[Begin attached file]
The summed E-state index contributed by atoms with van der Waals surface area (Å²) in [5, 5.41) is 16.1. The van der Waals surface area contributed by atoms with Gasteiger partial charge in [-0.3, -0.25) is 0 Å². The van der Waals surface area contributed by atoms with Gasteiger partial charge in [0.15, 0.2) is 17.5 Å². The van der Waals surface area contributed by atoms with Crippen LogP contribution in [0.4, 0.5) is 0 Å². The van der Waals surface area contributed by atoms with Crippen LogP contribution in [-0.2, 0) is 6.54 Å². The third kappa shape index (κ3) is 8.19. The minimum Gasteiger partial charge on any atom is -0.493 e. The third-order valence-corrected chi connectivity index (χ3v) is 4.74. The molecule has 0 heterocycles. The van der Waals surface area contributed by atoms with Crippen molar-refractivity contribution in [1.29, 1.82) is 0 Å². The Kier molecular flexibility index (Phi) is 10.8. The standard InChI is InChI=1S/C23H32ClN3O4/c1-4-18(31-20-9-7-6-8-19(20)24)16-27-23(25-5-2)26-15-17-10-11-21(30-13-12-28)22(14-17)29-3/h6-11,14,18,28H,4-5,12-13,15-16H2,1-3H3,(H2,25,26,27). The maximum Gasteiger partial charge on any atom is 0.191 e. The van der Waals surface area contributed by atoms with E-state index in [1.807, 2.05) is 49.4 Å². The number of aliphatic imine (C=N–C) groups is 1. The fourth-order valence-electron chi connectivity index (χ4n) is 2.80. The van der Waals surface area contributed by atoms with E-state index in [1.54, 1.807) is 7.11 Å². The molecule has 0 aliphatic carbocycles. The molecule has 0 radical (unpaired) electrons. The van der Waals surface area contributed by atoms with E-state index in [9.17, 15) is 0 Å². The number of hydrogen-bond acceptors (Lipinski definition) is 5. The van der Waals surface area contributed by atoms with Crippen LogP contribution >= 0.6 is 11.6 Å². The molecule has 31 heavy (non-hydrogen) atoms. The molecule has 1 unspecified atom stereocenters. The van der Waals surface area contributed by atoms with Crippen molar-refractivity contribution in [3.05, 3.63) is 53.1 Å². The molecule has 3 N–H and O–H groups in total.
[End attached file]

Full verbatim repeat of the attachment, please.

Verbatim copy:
The summed E-state index contributed by atoms with van der Waals surface area (Å²) in [5, 5.41) is 16.1. The van der Waals surface area contributed by atoms with Gasteiger partial charge in [-0.3, -0.25) is 0 Å². The van der Waals surface area contributed by atoms with Gasteiger partial charge in [0.15, 0.2) is 17.5 Å². The van der Waals surface area contributed by atoms with Crippen LogP contribution in [0.4, 0.5) is 0 Å². The van der Waals surface area contributed by atoms with Crippen LogP contribution in [-0.2, 0) is 6.54 Å². The third kappa shape index (κ3) is 8.19. The minimum Gasteiger partial charge on any atom is -0.493 e. The third-order valence-corrected chi connectivity index (χ3v) is 4.74. The molecule has 0 heterocycles. The van der Waals surface area contributed by atoms with Crippen molar-refractivity contribution in [1.29, 1.82) is 0 Å². The Kier molecular flexibility index (Phi) is 10.8. The standard InChI is InChI=1S/C23H32ClN3O4/c1-4-18(31-20-9-7-6-8-19(20)24)16-27-23(25-5-2)26-15-17-10-11-21(30-13-12-28)22(14-17)29-3/h6-11,14,18,28H,4-5,12-13,15-16H2,1-3H3,(H2,25,26,27). The maximum Gasteiger partial charge on any atom is 0.191 e. The van der Waals surface area contributed by atoms with E-state index in [1.807, 2.05) is 49.4 Å². The number of aliphatic imine (C=N–C) groups is 1. The fourth-order valence-electron chi connectivity index (χ4n) is 2.80. The van der Waals surface area contributed by atoms with E-state index in [1.54, 1.807) is 7.11 Å². The molecule has 0 aliphatic carbocycles. The molecule has 0 radical (unpaired) electrons. The van der Waals surface area contributed by atoms with E-state index in [9.17, 15) is 0 Å². The number of hydrogen-bond acceptors (Lipinski definition) is 5. The van der Waals surface area contributed by atoms with Crippen LogP contribution >= 0.6 is 11.6 Å². The molecule has 31 heavy (non-hydrogen) atoms. The molecule has 1 unspecified atom stereocenters. The van der Waals surface area contributed by atoms with Crippen molar-refractivity contribution in [3.05, 3.63) is 53.1 Å². The molecule has 3 N–H and O–H groups in total.